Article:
sat 18/05/2024

Cat Person review - the dynamics of dating and bad sex | reviews, news & interviews

Cat Person review - the dynamics of dating and bad sex

Cat Person review - the dynamics of dating and bad sex

Susanna Fogel's adaptation of the viral New Yorker short story goes over the top

Imaginary crush: Margot (Emilia Jones) at the concession standcourtesy of Studiocanal

Margot (Emilia Jones; Coda) has made a terrible mistake. She’s landed up in bed with Robert (Nicholas Braun; cousin Greg in Succession) and realises the sex is going to be excruciatingly bad.

How to tell him that she’s changed her mind? Can she leave before it’s too late? Or is it easier to get it over with, otherwise he might turn nasty? 

Maybe, as a last resort, she can make herself get turned on by his gratitude. “Look how much he wants us,” she tells her better self, who watches, cringing, from a corner of the room.

Director Susanna Fogel (Booksmart; The Flight Attendant), and screenwriter Michelle Ashford (Masters of Sex) handle this scene wittily and brilliantly. If only the rest of the film were as successful (though Jones and Braun are excellent). For some of it, they stick faithfully to Kristen Roupenian’s subtle, clever short story of the same name that was published in The New Yorker in 2017 and went viral – though, in an odd postscript, a piece in Slate by Alexis Nowicki revealed that Roupenian had drawn details of Robert and Margot’s relationship from Nowicki’s life.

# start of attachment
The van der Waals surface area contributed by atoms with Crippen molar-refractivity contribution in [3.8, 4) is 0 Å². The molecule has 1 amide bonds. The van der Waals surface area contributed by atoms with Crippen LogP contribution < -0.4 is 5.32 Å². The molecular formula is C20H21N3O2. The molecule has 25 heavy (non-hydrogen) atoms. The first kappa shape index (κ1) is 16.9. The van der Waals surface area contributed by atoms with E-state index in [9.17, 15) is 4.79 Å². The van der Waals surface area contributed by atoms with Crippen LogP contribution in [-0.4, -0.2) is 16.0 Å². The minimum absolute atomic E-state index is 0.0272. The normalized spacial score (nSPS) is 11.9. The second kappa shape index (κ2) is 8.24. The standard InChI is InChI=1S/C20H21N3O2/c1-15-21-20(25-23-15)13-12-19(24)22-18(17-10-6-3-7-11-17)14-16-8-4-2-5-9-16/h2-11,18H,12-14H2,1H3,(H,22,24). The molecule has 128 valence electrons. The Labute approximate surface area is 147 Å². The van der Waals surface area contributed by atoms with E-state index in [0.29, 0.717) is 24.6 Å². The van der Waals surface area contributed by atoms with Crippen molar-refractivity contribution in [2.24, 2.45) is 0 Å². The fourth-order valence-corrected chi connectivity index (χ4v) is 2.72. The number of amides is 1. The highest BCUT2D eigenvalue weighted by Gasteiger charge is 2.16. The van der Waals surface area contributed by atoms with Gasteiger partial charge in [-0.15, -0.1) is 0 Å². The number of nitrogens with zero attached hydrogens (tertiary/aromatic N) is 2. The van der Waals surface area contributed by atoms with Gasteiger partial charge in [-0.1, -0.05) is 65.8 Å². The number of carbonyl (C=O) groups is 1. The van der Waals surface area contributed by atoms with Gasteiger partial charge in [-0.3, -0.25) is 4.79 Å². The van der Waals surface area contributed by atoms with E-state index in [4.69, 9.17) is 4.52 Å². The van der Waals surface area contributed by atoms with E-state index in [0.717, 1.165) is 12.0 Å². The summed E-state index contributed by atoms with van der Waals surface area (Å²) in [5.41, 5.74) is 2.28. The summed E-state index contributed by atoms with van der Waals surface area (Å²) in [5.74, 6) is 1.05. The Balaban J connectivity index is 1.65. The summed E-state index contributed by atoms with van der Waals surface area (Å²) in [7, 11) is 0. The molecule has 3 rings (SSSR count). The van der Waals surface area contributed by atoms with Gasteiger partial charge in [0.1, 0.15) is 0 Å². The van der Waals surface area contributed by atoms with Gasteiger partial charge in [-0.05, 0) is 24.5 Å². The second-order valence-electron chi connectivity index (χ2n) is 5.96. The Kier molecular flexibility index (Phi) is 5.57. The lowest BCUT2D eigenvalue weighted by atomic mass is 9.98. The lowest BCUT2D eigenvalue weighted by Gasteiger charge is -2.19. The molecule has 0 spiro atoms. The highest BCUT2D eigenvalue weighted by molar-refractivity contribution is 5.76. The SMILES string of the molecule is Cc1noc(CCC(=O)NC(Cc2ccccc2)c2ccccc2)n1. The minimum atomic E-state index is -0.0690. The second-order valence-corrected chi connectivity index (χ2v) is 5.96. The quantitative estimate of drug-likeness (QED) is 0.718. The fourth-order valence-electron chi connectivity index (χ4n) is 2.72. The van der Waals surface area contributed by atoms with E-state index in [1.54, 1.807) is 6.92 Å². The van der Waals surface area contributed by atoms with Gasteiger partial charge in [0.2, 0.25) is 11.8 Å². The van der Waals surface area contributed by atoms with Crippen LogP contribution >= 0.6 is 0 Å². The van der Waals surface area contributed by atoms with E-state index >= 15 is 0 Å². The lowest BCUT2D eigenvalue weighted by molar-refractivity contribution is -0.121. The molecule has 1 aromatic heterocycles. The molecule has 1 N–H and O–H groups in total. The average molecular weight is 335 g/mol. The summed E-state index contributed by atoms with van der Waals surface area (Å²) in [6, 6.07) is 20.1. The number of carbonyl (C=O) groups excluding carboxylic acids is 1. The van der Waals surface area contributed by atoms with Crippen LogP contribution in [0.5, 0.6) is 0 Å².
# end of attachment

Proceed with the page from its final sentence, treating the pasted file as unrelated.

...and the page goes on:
But the story seemed to encapsulate, at the height of the #MeToo era, the differences between the ways men and women communicate and the dynamics of modern dating and sex. Readers’ interpretations were sharply divided. Was this sex consensual or not? Many women identified with Margot. But was Roupenian being unfair on Robert?